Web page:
CCTC donates protection equipment amidst coronavirus
Central Carolina Technical College has been assisting community healthcare partners by sharing personal protection equipment and healthcare supplies from the college’s classroom inventory during the COVID-19 crisis. Over the past few week, National Health Care in Sumter and Kershaw Health in Camden contacted the college and asked for assistance.
“These healthcare facilities were in desperate need for personal protection equipment such as gloves, masks, etc., so we opened our supply to them. We have loaned approximately 53 boxes of gloves to National Health Care and and approximately 25 boxes of masks, 150 gowns and other various supplies such as antimicrobial wipes and hand sanitizer to Kershaw Health. This has been a collaborative effort with assistance from campus security opening the college’s Health Sciences Center for us to gather these supplies on short notice and Academic Program Manager for Surgical Technology Brie Weber assisted with the actual delivery of these supplies to Kershaw Health,” says CCTC Dean of Health Sciences Mary Jo Ardis.
“When I got the call to help, I didn’t think twice. These medical professionals are putting their lives on the line every day that they step into a facility. I can’t imagine the fear in knowing I had to perform surgery without any personal protection equipment. Some of these workers on the frontlines are my current students, former students and great friends. I knew I wanted to help with donating any supplies we had to help healthcare workers in our community stay safe,” says Weber.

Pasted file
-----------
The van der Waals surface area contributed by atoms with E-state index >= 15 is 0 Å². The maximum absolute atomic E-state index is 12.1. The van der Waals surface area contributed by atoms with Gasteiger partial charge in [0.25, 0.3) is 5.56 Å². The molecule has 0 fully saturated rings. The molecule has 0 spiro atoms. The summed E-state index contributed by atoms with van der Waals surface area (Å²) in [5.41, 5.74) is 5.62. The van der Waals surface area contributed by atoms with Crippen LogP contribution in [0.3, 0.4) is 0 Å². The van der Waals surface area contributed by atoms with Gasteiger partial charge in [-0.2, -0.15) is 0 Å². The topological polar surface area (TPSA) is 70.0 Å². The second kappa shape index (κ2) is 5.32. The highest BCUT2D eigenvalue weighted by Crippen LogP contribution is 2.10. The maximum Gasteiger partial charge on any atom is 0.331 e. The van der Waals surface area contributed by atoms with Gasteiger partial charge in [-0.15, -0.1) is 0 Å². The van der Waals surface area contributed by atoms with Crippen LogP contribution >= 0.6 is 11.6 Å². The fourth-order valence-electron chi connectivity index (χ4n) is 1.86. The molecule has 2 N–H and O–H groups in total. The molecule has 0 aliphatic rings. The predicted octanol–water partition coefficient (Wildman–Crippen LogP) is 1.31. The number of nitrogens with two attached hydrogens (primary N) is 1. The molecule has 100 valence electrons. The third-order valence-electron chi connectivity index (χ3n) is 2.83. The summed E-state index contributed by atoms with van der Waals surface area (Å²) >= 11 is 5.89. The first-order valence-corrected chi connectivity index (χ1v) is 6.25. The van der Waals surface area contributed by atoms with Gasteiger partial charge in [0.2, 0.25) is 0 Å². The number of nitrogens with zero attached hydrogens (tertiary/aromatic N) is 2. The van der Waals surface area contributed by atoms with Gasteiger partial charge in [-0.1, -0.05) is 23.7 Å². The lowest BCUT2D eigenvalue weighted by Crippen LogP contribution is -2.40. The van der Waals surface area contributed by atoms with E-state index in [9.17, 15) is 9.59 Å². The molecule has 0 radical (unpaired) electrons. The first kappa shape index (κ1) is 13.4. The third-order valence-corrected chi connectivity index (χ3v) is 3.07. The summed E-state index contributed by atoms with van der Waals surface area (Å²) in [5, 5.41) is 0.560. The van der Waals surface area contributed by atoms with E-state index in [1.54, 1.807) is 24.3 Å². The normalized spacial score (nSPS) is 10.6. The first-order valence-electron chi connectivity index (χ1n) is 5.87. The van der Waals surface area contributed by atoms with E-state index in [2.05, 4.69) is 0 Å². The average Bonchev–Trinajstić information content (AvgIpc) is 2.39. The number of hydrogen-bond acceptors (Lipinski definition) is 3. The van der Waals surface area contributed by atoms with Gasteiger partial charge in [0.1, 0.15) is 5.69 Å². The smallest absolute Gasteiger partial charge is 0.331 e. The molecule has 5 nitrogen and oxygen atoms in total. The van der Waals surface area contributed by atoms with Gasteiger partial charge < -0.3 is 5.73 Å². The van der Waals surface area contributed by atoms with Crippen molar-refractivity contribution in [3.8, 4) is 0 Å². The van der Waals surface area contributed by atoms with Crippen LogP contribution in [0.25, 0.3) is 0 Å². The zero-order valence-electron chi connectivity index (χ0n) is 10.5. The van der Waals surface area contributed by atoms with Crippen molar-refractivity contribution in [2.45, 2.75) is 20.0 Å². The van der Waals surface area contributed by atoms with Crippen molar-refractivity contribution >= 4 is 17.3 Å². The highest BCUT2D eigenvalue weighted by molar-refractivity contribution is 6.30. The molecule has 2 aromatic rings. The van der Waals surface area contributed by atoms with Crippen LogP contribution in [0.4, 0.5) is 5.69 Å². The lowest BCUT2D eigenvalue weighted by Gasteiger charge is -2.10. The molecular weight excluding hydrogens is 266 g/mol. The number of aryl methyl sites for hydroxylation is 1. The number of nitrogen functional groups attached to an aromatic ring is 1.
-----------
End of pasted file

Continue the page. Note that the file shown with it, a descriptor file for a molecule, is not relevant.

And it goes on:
In order to follow the requirement of social distancing, all CCTC Health Sciences programs moved content to an online learning format. Faculty have been creative with transitioning to online teaching. Nursing faculty are using virtual simulations as a replacement for clinical hours in all nursing courses. This allows senior nursing students to graduate as usual in May and allows other students to progress as usual in the nursing program. However, not all Health Sciences programs have been granted permission by accrediting/licensing bodies to use virtual simulation for clinical hours. CCTC’s medical assisting, massage therapy, pharmacy technician and surgical technology are among these programs that are not able to use virtual simulations. Faculty for these programs are using interactive teaching methods such as Zoom and voice over PowerPoint presentations to present online content.
CCTC nursing student Jane Elizabeth Segars speaks first-hand of her experience during the COVID-19 pandemic, “Currently, I am quarantined for two weeks as I was exposed at work to two patients who were deemed positive for the virus. I am remaining optimistic about the virus as we will overcome this as a state and nation. I am enrolled in four courses, three of which were already online. No major changes were made with these online courses. My main nursing course this semester is taking a huge impact as we are having to adapt from precepting within the hospital to virtually online. My instructors have done an excellent job at providing as much information and news as it comes forth.”
CCTC’s Engineering Design Technology Department is working on different prototypes for 3D printed masks. Healthcare facilities have been informed that we are able to increase production of 3D printed masks and devices to expand utilization of ventilators at these facilities.